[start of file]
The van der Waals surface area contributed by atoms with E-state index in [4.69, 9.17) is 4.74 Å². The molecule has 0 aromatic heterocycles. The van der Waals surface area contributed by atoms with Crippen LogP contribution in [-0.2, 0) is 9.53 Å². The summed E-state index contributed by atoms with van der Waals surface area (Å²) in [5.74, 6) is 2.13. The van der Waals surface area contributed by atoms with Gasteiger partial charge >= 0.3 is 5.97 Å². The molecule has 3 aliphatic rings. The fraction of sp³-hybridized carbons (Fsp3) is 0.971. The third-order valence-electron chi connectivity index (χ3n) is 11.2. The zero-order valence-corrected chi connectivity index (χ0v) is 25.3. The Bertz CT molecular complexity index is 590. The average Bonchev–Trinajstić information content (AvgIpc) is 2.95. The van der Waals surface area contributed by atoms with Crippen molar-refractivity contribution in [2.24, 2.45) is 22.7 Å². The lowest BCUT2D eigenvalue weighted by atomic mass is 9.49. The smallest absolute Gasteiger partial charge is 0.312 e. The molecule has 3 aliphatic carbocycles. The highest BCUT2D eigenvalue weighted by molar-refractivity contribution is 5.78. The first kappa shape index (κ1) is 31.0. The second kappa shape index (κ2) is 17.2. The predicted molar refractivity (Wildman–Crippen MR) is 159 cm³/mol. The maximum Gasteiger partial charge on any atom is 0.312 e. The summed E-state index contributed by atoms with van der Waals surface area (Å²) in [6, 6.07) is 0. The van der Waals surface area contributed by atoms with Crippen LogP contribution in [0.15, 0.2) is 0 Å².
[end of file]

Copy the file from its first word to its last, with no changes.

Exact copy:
The van der Waals surface area contributed by atoms with E-state index in [4.69, 9.17) is 4.74 Å². The molecule has 0 aromatic heterocycles. The van der Waals surface area contributed by atoms with Crippen LogP contribution in [-0.2, 0) is 9.53 Å². The summed E-state index contributed by atoms with van der Waals surface area (Å²) in [5.74, 6) is 2.13. The van der Waals surface area contributed by atoms with Gasteiger partial charge >= 0.3 is 5.97 Å². The molecule has 3 aliphatic rings. The fraction of sp³-hybridized carbons (Fsp3) is 0.971. The third-order valence-electron chi connectivity index (χ3n) is 11.2. The zero-order valence-corrected chi connectivity index (χ0v) is 25.3. The Bertz CT molecular complexity index is 590. The average Bonchev–Trinajstić information content (AvgIpc) is 2.95. The van der Waals surface area contributed by atoms with Crippen molar-refractivity contribution in [2.24, 2.45) is 22.7 Å². The lowest BCUT2D eigenvalue weighted by atomic mass is 9.49. The smallest absolute Gasteiger partial charge is 0.312 e. The molecule has 3 aliphatic carbocycles. The highest BCUT2D eigenvalue weighted by molar-refractivity contribution is 5.78. The first kappa shape index (κ1) is 31.0. The second kappa shape index (κ2) is 17.2. The predicted molar refractivity (Wildman–Crippen MR) is 159 cm³/mol. The maximum Gasteiger partial charge on any atom is 0.312 e. The summed E-state index contributed by atoms with van der Waals surface area (Å²) in [6, 6.07) is 0. The van der Waals surface area contributed by atoms with Crippen LogP contribution in [0.15, 0.2) is 0 Å².